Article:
Below is the text of the speech made by Richard Burgon, the Shadow Justice Secretary, at the Labour Party Conference in Liverpool on 27 September 2016.
Conference, I am honoured to open this debate on Justice and Home Affairs.
And I am proud to speak to you as Shadow Justice Secretary.
But Conference, I have a confession to make: before entering Parliament, I was a lawyer.
A trade union lawyer – representing people injured at work because bosses cut corners.
Representing people sacked because of their gender or the colour of their skin.
Representing people not paid a fair day’s pay for a fair day’s work.
Conference, 10 years of that taught me an important lesson.
That justice and the rule of law are essential ingredients to create a fairer society.
The type of society that the Labour movement has always fought for.
The legal profession in our country is much derided.
But who is it that defends the rights of striking workers in the courts?
Who is it that represents victims of domestic violence?
Who is it that prosecutes criminals who terrorise working-class communities?
Who is that provides legal assistance to the heroic grassroots campaigns for justice for Orgreave? Justice for the Shrewsbury 24? And justice for the families of those killed at Hillsborough? I pay tribute to those families and I pay tribute to our Shadow Home Secretary Andy Burnham for backing them all the way.
Justice goes to heart of what we are as a movement. And the values we hold dear. It is the justice system that protects our freedoms, our rights, and helps hold our society together.
But Conference, I am sure you are all aware that our legal system is creaking under the strain of this Conservative Government’s brutal onslaught of austerity and ideological dogma.
Privatising our prisons and probation service and making the working conditions of our dedicated prison and probation officers tougher and tougher.
Cutting legal aid to the poorest and imposing unaffordable employment tribunal fees.
Slashing the Ministry of Justice budget by a whopping and reckless 34%.
And what of the flag bearer of these failing policies?
Let me turn to my Conservative opponent, Liz Truss.
Believe it or not – she’s best known for railing against – ranting against even – imports of foreign cheese.
It’s fair to say her appointment as Justice Secretary was not universally welcomed.
Many said that, as another non-lawyer in the role, she didn’t fulfil the legislative requirement for a person “qualified by experience”.
Her colleague, Lord Faulks, even resigned from the frontbench because of it.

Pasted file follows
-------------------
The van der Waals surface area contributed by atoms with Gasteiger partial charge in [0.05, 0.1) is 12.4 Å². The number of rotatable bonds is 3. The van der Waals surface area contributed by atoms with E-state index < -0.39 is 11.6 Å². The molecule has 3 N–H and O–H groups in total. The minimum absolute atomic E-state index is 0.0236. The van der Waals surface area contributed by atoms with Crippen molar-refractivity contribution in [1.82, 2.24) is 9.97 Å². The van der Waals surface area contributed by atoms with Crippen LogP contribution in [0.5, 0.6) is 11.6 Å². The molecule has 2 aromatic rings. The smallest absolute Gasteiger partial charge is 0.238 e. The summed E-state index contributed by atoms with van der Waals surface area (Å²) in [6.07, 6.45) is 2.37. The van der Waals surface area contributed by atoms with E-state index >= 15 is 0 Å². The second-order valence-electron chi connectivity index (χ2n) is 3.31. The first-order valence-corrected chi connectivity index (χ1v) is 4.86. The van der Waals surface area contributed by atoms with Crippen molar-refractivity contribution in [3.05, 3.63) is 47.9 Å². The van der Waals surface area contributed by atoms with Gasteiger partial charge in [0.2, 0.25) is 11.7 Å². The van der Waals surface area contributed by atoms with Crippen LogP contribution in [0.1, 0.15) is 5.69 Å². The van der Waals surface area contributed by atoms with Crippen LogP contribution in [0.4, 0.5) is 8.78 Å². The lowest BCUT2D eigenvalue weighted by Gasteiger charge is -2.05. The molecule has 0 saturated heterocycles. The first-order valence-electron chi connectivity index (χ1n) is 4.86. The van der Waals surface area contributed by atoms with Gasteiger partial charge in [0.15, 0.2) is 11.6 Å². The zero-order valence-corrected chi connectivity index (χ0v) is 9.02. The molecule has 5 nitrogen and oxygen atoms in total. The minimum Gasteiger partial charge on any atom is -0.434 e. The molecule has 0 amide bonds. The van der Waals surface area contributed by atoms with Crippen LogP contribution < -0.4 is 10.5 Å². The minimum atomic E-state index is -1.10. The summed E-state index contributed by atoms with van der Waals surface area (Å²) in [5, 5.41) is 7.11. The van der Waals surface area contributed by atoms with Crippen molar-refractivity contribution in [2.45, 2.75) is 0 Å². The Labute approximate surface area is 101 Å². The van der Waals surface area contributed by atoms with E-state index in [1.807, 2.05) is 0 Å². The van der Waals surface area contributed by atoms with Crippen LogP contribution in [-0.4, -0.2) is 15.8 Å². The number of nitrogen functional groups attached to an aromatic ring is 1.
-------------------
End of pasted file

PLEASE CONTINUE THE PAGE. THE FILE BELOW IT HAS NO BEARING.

Others criticised her for being loyal to her Party leader. Nothing wrong with that.
But what I will criticise Liz for is her voting for legal aid cuts.
For privatising our probation service.
And for closing down the courts we need to deliver justice in our country.
Conference, we need a change of direction.
Justice policy will be at the core of Jeremy’s drive for a fairer society.
And I must thank Willy Bach for the review he is conducting into how best to deliver the improved access to justice we need in our country. A major review requested by our Labour Party Leader.
Conference, one of the most reprehensible policies of the Conservative Government has been the introduction of Employment Tribunal fees.
It means that those who have faced discrimination in the workplace – often people struggling to make ends meet – are expected to fork out even more to achieve justice.
It will come as no surprise to delegates in this hall that the number of cases brought to Employment Tribunals has plummeted, as many just give up hope they will ever achieve justice.
But under Labour, people will not only be able to hope – people will be able to take action – because we will abolish these cruel Employment Tribunal Fees once and for all and give wronged workers the access to justice they deserve.
It was once said that “the degree of civilization in a society can be judged by entering its prisons”.
And what is the state of our prisons today? Overcrowded. Understaffed. Awash with drugs.
This must change – and under Labour it will.
No longer will profit and privatisation drive policy.
We will do all we can to ensure that when prisoners are released they turn their backs on a life of crime.
And there is no-one better to spearhead this agenda than our Shadow Prisons Minister, Jo Stevens.
Conference, we will achieve our goals by working with – and most importantly treating with respect – those who work in our justice system and the trade unions that represent them.
Human rights have always been at the top of Labour’s agenda. Indeed, it was our Labour Government that introduced the Human Rights Act that protects so many of the freedoms we cherish.
An Act introduced and upheld by three great Labour Justice Secretaries – Derry Irvine, Charlie Falconer and Jack Straw.
I want to assure them – and assure you all – that in the aftermath of Brexit, Labour will fight to ensure that none of these hard won rights and freedoms are diluted or diminished by this Conservative Government.
The next Labour Government will have much to do. Ending austerity. Rebuilding public services. And delivering a fairer society. At the heart of this approach will be strengthening our justice system.
Conference, we will turn our backs on the failed approach of the Conservative Government so that once again our rights and freedoms will be protected and enhanced.
And in this way we will build – together – a fairer society that we can be proud of.
A Labour justice system in a Labour Britain.
Conference. There’s work to do. Together – let’s get on and do it.